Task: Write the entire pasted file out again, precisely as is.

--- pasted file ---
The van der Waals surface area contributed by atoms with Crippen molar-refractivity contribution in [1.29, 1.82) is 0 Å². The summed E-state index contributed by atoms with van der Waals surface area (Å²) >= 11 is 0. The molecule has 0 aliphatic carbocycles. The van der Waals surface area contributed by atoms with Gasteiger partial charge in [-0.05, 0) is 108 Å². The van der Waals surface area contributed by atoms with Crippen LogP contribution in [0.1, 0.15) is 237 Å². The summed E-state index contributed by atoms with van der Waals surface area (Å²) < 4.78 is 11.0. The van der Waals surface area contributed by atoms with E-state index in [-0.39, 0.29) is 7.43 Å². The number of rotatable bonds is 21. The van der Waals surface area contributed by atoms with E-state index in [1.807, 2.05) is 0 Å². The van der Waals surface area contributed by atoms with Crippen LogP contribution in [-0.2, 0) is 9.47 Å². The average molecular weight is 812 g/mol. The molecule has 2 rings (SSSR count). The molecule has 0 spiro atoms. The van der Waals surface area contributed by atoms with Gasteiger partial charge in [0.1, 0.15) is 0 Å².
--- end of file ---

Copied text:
The van der Waals surface area contributed by atoms with Crippen molar-refractivity contribution in [1.29, 1.82) is 0 Å². The summed E-state index contributed by atoms with van der Waals surface area (Å²) >= 11 is 0. The molecule has 0 aliphatic carbocycles. The van der Waals surface area contributed by atoms with Gasteiger partial charge in [-0.05, 0) is 108 Å². The van der Waals surface area contributed by atoms with Crippen LogP contribution in [0.1, 0.15) is 237 Å². The summed E-state index contributed by atoms with van der Waals surface area (Å²) < 4.78 is 11.0. The van der Waals surface area contributed by atoms with E-state index in [-0.39, 0.29) is 7.43 Å². The number of rotatable bonds is 21. The van der Waals surface area contributed by atoms with E-state index in [1.807, 2.05) is 0 Å². The van der Waals surface area contributed by atoms with Crippen LogP contribution in [-0.2, 0) is 9.47 Å². The average molecular weight is 812 g/mol. The molecule has 2 rings (SSSR count). The molecule has 0 spiro atoms. The van der Waals surface area contributed by atoms with Gasteiger partial charge in [0.1, 0.15) is 0 Å².